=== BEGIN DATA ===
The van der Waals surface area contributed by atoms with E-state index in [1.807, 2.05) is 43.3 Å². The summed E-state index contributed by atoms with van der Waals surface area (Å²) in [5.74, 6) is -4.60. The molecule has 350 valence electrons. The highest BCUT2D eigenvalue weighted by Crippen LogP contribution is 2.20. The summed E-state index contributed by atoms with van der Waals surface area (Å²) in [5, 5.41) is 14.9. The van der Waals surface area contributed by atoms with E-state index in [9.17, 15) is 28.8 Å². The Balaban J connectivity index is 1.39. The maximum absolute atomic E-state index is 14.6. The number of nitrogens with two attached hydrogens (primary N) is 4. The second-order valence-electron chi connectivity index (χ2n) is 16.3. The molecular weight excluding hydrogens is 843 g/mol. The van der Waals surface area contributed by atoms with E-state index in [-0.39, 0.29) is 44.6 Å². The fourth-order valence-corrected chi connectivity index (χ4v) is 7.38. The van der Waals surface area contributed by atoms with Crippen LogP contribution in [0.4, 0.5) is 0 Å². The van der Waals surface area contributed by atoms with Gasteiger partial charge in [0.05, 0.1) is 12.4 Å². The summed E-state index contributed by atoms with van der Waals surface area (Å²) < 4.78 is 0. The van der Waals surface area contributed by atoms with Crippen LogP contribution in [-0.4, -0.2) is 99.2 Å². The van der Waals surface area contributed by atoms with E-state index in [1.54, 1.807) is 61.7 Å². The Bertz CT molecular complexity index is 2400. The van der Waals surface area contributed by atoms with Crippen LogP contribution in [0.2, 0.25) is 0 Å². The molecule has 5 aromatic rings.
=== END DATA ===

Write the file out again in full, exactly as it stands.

The van der Waals surface area contributed by atoms with E-state index in [1.807, 2.05) is 43.3 Å². The summed E-state index contributed by atoms with van der Waals surface area (Å²) in [5.74, 6) is -4.60. The molecule has 350 valence electrons. The highest BCUT2D eigenvalue weighted by Crippen LogP contribution is 2.20. The summed E-state index contributed by atoms with van der Waals surface area (Å²) in [5, 5.41) is 14.9. The van der Waals surface area contributed by atoms with E-state index in [9.17, 15) is 28.8 Å². The Balaban J connectivity index is 1.39. The maximum absolute atomic E-state index is 14.6. The number of nitrogens with two attached hydrogens (primary N) is 4. The second-order valence-electron chi connectivity index (χ2n) is 16.3. The molecular weight excluding hydrogens is 843 g/mol. The van der Waals surface area contributed by atoms with E-state index in [-0.39, 0.29) is 44.6 Å². The fourth-order valence-corrected chi connectivity index (χ4v) is 7.38. The van der Waals surface area contributed by atoms with Crippen LogP contribution in [0.4, 0.5) is 0 Å². The van der Waals surface area contributed by atoms with Gasteiger partial charge in [0.05, 0.1) is 12.4 Å². The summed E-state index contributed by atoms with van der Waals surface area (Å²) < 4.78 is 0. The van der Waals surface area contributed by atoms with Crippen LogP contribution in [-0.4, -0.2) is 99.2 Å². The van der Waals surface area contributed by atoms with E-state index in [1.54, 1.807) is 61.7 Å². The Bertz CT molecular complexity index is 2400. The van der Waals surface area contributed by atoms with Crippen LogP contribution in [0.2, 0.25) is 0 Å². The molecule has 5 aromatic rings.